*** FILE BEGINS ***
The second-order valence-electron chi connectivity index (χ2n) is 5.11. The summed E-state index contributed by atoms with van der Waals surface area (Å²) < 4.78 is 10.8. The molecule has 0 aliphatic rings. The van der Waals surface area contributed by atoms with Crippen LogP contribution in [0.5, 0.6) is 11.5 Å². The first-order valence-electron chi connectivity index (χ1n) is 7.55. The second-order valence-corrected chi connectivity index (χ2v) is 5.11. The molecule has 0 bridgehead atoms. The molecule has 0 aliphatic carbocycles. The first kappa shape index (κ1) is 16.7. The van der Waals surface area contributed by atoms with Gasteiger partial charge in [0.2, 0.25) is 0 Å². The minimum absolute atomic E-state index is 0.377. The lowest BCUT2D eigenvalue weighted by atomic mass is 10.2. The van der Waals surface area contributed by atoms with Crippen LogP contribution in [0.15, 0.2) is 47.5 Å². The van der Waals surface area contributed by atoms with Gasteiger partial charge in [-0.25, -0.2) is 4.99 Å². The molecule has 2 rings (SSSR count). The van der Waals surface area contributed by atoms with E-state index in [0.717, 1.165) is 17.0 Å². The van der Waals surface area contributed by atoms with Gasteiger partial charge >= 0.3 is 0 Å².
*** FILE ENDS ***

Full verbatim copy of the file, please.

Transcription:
The second-order valence-electron chi connectivity index (χ2n) is 5.11. The summed E-state index contributed by atoms with van der Waals surface area (Å²) < 4.78 is 10.8. The molecule has 0 aliphatic rings. The van der Waals surface area contributed by atoms with Crippen LogP contribution in [0.5, 0.6) is 11.5 Å². The first-order valence-electron chi connectivity index (χ1n) is 7.55. The second-order valence-corrected chi connectivity index (χ2v) is 5.11. The molecule has 0 bridgehead atoms. The molecule has 0 aliphatic carbocycles. The first kappa shape index (κ1) is 16.7. The van der Waals surface area contributed by atoms with Gasteiger partial charge in [0.2, 0.25) is 0 Å². The minimum absolute atomic E-state index is 0.377. The lowest BCUT2D eigenvalue weighted by atomic mass is 10.2. The van der Waals surface area contributed by atoms with Crippen LogP contribution in [0.15, 0.2) is 47.5 Å². The van der Waals surface area contributed by atoms with Gasteiger partial charge in [-0.25, -0.2) is 4.99 Å². The molecule has 2 rings (SSSR count). The van der Waals surface area contributed by atoms with E-state index in [0.717, 1.165) is 17.0 Å². The van der Waals surface area contributed by atoms with Gasteiger partial charge >= 0.3 is 0 Å².